California lawmakers vote to reduce deficit by $17 billion, but harder choices lie ahead

California lawmakers have voted to reduce the size of the state's deficit

Adam Beam
Thursday 11 April 2024 19:37 BST

California lawmakers don't know for sure how big their budget deficit is, but on Thursday they decided it's big enough to go ahead and reduce spending by about $17 billion.

The vote represents a preemptive strike from Democratic Gov. Gavin Newsom, who is trying to get ahead of a stubborn shortfall that has been increasing every month and will likely extend into next year and beyond — when the second-term governor could be eyeing a campaign for the White House.

In his first term in office, Newsom enjoyed a series of historic surpluses and oversaw a vast expansion of government services. But that growth ended last year, when the state had a shortfall of nearly $32 billion.

Things got worse in January when Newsom announced another deficit of $38 billion. The nonpartisan Legislative Analyst's Office said the shortfall was actually $58 billion because they said Newsom should have included some reductions in public education spending. Then in February the LAO updated its deficit estimate to $73 billion after state revenues continued to come in below projections.

Since then, Newsom and his Democratic allies in the state Legislature have been doing everything they can to make that deficit smaller. Last month, they raised a tax on the companies that manage the state's Medicaid program to bring in an extra $1.5 billion.

There were no headline-grabbing cuts in the reductions lawmakers approved on Thursday. Despite California's recent budget woes, the Democrats in charge have refused to raise income taxes or impose steep cuts to the most expensive programs, including health care and public education.

Instead, most of the savings comes from either cancelling or delaying spending that was approved in previous years but hasn’t yet been spent. It also relies on a number of accounting tricks to make the shortfall appear smaller, including shifting paychecks for state workers by one day from June 30 to July 1 so the state can count $1.6 billion in salaries for the next fiscal year.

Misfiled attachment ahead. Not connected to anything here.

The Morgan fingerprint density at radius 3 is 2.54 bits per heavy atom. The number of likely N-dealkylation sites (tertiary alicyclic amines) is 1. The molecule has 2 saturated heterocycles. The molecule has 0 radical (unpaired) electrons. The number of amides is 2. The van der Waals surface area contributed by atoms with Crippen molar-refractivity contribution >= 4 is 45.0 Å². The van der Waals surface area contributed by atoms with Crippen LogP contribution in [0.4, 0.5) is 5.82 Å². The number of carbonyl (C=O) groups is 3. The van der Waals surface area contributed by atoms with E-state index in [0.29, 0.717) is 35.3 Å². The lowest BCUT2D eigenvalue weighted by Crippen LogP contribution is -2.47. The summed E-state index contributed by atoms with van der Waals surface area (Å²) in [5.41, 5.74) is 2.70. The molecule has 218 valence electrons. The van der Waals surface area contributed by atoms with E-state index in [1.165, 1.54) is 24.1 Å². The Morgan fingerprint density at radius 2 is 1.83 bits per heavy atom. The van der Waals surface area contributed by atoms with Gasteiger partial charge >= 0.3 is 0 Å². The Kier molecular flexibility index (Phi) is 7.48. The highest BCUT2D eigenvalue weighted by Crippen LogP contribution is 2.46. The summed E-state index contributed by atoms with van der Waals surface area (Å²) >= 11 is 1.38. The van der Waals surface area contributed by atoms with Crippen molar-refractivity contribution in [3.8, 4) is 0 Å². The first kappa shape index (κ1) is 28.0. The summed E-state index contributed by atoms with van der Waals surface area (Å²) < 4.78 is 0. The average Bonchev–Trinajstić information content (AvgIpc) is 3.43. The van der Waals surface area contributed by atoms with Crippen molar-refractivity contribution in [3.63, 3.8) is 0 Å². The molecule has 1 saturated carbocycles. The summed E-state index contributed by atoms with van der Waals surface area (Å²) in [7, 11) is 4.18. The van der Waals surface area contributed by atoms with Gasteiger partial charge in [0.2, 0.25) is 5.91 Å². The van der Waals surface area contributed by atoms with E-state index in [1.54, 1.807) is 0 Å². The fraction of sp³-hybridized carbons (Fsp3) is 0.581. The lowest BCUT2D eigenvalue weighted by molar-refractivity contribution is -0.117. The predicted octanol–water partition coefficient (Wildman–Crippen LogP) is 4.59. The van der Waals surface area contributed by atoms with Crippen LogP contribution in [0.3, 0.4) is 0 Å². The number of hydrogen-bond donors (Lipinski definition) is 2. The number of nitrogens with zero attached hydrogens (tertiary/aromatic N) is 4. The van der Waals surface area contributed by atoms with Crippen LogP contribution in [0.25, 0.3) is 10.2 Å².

By doing this, Democrats are betting California's budget problems are only temporary. The state is known for wild swings in revenue, especially given its overreliance on wealthy taxpayers who make most of their money from the stock market.

“We're trying to make thoughtful choices here," said Jesse Gabriel, a Democrat and chair of the Assembly Budget Committee. “At the same time, from my perspective one of the worst outcomes here would be to make a cut to a critical program that serves our most vulnerable folks and to later realize that you didn't need to make that cut.”

Republicans have long complained about Democrats' approach to the budget deficits, arguing lawmakers should make structural changes to the state's spending to better align with the reality of the state's revenues. On Thursday, Republican Assemblymember Vince Fong declared it “only pushes this crisis into the future.”

Still, Democrats have been saying for months they will likely be forced to make “tough decisions” on the budget later this year. The LAO has projected a deficit of $30 billion next year, which would be the third consecutive year of a multibillion-dollar shortfall.

“We're not going to solve this problem anymore by just stopping one-time spending,” Democratic Assemblymember Cottie Petrie-Norris said.

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